6. The Commission is confident that our security agencies have the capacity to deal with the security challenges ahead 2023 General Election. Fortunately, we have started the preparations for the election early. There is therefore ample time to deal with the current situation to enable the Commission and all stakeholders to deploy nationwide for the election. We will continue to work with the security agencies for a peaceful electioneering and conduct of elections. To this end, the Commission will hold high-level meetings with the security agencies and consultations with stakeholders immediately after the forthcoming national holidays.
7. This is our first meeting since the coming into force of the Electoral Act 2022. I urge you to thoroughly study the new law. A credible election is anchored on the law. As you are aware, the Electoral Act, together with the Constitution of the Federal Republic of Nigeria 1999 (as amended) and our Regulations and Guidelines for the Conduct of Elections, constitute the electoral legal framework for elections. As election managers, it is incumbent upon us to familiarise ourselves with the legal framework.
8. As you are all aware, the Commission released the Timetable and Schedule of Activities for the 2023 General Election a day after the Electoral Act 2022 was signed into law. The next activity under the Timetable is the conduct of party primaries by political parties. So far, 14 parties have submitted their notices and schedule of primaries to the Commission. As required by law, the Commission shall monitor the primaries in the constituencies where the parties intend to field candidates. This means that the State offices will be heavily involved in the exercise. I urge you to exercise our monitoring responsibility with absolute neutrality. There are sanctions for violation of the law and you should know this and warn our staff accordingly.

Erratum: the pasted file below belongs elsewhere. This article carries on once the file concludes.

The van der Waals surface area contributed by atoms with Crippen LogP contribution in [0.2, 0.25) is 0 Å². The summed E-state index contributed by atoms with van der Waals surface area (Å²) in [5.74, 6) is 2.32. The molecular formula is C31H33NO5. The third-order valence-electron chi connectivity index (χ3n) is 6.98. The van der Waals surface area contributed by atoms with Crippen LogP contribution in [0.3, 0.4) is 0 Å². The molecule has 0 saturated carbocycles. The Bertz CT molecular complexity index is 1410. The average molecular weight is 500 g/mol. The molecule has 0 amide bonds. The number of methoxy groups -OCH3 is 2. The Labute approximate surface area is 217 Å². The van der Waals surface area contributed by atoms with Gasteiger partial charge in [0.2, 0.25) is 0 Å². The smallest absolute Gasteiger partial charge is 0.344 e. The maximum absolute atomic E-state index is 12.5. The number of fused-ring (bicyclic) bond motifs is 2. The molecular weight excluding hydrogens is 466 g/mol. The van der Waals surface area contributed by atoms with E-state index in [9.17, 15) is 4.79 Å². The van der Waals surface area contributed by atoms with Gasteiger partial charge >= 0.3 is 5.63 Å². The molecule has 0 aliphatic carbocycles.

9. Let me also seize this opportunity to remind political parties that by the provision of Sec. 77 of the Electoral Act 2022, each party is required to maintain a membership register in hard and soft copy and to make such register available to the Commission not later than 30 days before the date fixed for primaries, congresses and conventions. So far, only one political party has complied. It is a mandatory requirement of the law and all parties are required to comply. Doing otherwise is like going into an election without the register of voters. There can be no credible primary or general election without a credible register of voters.
10. Once again, you are welcome to this meeting. I thank you for your attention.